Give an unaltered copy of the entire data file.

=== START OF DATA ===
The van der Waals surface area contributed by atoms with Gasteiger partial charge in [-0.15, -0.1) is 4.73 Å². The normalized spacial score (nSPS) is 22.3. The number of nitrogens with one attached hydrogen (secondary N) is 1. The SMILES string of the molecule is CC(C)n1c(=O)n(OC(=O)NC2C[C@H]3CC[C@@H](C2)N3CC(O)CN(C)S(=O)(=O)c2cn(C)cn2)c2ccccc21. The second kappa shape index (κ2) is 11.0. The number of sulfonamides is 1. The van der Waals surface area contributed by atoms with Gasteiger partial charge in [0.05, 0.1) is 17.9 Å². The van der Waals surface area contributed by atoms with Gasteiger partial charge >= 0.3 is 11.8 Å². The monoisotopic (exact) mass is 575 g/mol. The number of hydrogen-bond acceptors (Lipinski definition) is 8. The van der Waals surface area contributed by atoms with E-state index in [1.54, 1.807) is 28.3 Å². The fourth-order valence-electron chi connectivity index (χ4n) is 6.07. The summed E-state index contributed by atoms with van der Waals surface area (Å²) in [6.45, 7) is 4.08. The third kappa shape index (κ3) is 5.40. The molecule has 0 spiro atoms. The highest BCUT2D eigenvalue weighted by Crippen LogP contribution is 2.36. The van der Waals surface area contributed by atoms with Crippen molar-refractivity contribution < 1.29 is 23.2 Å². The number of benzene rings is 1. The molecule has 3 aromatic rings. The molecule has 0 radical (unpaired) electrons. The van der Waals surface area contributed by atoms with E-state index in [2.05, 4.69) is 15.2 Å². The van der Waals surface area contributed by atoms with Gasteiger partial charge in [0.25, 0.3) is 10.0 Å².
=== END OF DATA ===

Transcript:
The van der Waals surface area contributed by atoms with Gasteiger partial charge in [-0.15, -0.1) is 4.73 Å². The normalized spacial score (nSPS) is 22.3. The number of nitrogens with one attached hydrogen (secondary N) is 1. The SMILES string of the molecule is CC(C)n1c(=O)n(OC(=O)NC2C[C@H]3CC[C@@H](C2)N3CC(O)CN(C)S(=O)(=O)c2cn(C)cn2)c2ccccc21. The second kappa shape index (κ2) is 11.0. The number of sulfonamides is 1. The van der Waals surface area contributed by atoms with Gasteiger partial charge in [0.05, 0.1) is 17.9 Å². The van der Waals surface area contributed by atoms with Gasteiger partial charge >= 0.3 is 11.8 Å². The monoisotopic (exact) mass is 575 g/mol. The number of hydrogen-bond acceptors (Lipinski definition) is 8. The van der Waals surface area contributed by atoms with E-state index in [1.54, 1.807) is 28.3 Å². The fourth-order valence-electron chi connectivity index (χ4n) is 6.07. The summed E-state index contributed by atoms with van der Waals surface area (Å²) in [6.45, 7) is 4.08. The third kappa shape index (κ3) is 5.40. The molecule has 0 spiro atoms. The highest BCUT2D eigenvalue weighted by Crippen LogP contribution is 2.36. The van der Waals surface area contributed by atoms with Crippen molar-refractivity contribution < 1.29 is 23.2 Å². The number of benzene rings is 1. The molecule has 3 aromatic rings. The molecule has 0 radical (unpaired) electrons. The van der Waals surface area contributed by atoms with E-state index in [2.05, 4.69) is 15.2 Å². The van der Waals surface area contributed by atoms with Gasteiger partial charge in [0.25, 0.3) is 10.0 Å².